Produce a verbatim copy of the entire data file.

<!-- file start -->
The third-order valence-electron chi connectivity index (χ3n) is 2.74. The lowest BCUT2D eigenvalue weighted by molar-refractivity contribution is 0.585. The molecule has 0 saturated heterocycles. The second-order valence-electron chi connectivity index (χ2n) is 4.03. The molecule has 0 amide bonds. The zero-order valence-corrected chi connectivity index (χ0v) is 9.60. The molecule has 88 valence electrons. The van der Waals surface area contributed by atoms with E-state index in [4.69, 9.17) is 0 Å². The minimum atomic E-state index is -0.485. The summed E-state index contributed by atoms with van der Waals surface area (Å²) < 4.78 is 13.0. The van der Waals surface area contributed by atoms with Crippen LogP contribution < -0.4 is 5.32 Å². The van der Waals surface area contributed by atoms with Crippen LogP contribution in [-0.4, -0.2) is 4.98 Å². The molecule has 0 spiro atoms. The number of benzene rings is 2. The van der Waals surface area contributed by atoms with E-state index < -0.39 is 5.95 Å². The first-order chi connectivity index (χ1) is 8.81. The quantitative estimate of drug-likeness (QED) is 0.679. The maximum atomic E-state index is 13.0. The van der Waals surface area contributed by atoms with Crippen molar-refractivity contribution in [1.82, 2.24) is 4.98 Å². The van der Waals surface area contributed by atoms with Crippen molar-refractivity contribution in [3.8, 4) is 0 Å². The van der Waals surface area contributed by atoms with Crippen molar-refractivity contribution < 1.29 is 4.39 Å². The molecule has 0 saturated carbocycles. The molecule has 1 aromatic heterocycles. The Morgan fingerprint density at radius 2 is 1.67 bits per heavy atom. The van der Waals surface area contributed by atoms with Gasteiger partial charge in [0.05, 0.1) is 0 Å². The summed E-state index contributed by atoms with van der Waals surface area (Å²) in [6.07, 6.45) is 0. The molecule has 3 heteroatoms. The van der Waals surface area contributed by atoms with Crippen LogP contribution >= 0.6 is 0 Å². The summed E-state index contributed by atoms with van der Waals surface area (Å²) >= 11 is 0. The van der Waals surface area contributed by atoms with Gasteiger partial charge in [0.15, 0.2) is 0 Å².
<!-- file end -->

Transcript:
The third-order valence-electron chi connectivity index (χ3n) is 2.74. The lowest BCUT2D eigenvalue weighted by molar-refractivity contribution is 0.585. The molecule has 0 saturated heterocycles. The second-order valence-electron chi connectivity index (χ2n) is 4.03. The molecule has 0 amide bonds. The zero-order valence-corrected chi connectivity index (χ0v) is 9.60. The molecule has 88 valence electrons. The van der Waals surface area contributed by atoms with E-state index in [4.69, 9.17) is 0 Å². The minimum atomic E-state index is -0.485. The summed E-state index contributed by atoms with van der Waals surface area (Å²) < 4.78 is 13.0. The van der Waals surface area contributed by atoms with Crippen LogP contribution < -0.4 is 5.32 Å². The van der Waals surface area contributed by atoms with Crippen LogP contribution in [-0.4, -0.2) is 4.98 Å². The molecule has 0 spiro atoms. The number of benzene rings is 2. The van der Waals surface area contributed by atoms with E-state index < -0.39 is 5.95 Å². The first-order chi connectivity index (χ1) is 8.81. The quantitative estimate of drug-likeness (QED) is 0.679. The maximum atomic E-state index is 13.0. The van der Waals surface area contributed by atoms with Crippen molar-refractivity contribution in [1.82, 2.24) is 4.98 Å². The van der Waals surface area contributed by atoms with Crippen molar-refractivity contribution in [3.8, 4) is 0 Å². The van der Waals surface area contributed by atoms with Crippen molar-refractivity contribution < 1.29 is 4.39 Å². The molecule has 0 saturated carbocycles. The molecule has 1 aromatic heterocycles. The Morgan fingerprint density at radius 2 is 1.67 bits per heavy atom. The van der Waals surface area contributed by atoms with Gasteiger partial charge in [0.05, 0.1) is 0 Å². The summed E-state index contributed by atoms with van der Waals surface area (Å²) in [6.07, 6.45) is 0. The molecule has 3 heteroatoms. The van der Waals surface area contributed by atoms with Crippen LogP contribution >= 0.6 is 0 Å². The summed E-state index contributed by atoms with van der Waals surface area (Å²) >= 11 is 0. The van der Waals surface area contributed by atoms with Gasteiger partial charge in [0.15, 0.2) is 0 Å².